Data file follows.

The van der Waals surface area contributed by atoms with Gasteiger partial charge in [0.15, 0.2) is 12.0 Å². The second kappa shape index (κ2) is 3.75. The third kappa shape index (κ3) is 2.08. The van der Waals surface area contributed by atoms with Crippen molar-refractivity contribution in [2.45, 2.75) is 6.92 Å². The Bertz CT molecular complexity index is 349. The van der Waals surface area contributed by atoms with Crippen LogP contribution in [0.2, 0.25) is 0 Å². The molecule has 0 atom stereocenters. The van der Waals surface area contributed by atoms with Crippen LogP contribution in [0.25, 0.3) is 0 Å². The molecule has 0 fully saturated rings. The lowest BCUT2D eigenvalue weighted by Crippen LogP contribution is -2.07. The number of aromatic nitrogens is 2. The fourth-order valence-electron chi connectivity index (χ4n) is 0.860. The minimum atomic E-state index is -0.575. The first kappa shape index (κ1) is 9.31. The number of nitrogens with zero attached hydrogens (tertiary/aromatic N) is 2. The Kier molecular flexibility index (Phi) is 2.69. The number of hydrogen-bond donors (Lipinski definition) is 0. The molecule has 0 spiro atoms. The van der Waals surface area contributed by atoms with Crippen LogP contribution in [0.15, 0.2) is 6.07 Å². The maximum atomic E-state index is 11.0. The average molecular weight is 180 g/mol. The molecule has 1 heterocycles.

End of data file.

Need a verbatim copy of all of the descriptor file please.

The van der Waals surface area contributed by atoms with Gasteiger partial charge in [0.15, 0.2) is 12.0 Å². The second kappa shape index (κ2) is 3.75. The third kappa shape index (κ3) is 2.08. The van der Waals surface area contributed by atoms with Crippen molar-refractivity contribution in [2.45, 2.75) is 6.92 Å². The Bertz CT molecular complexity index is 349. The van der Waals surface area contributed by atoms with Crippen LogP contribution in [0.2, 0.25) is 0 Å². The molecule has 0 atom stereocenters. The van der Waals surface area contributed by atoms with Crippen LogP contribution in [0.25, 0.3) is 0 Å². The molecule has 0 fully saturated rings. The lowest BCUT2D eigenvalue weighted by Crippen LogP contribution is -2.07. The number of aromatic nitrogens is 2. The fourth-order valence-electron chi connectivity index (χ4n) is 0.860. The minimum atomic E-state index is -0.575. The first kappa shape index (κ1) is 9.31. The number of nitrogens with zero attached hydrogens (tertiary/aromatic N) is 2. The Kier molecular flexibility index (Phi) is 2.69. The number of hydrogen-bond donors (Lipinski definition) is 0. The molecule has 0 spiro atoms. The van der Waals surface area contributed by atoms with Crippen LogP contribution in [0.15, 0.2) is 6.07 Å². The maximum atomic E-state index is 11.0. The average molecular weight is 180 g/mol. The molecule has 1 heterocycles.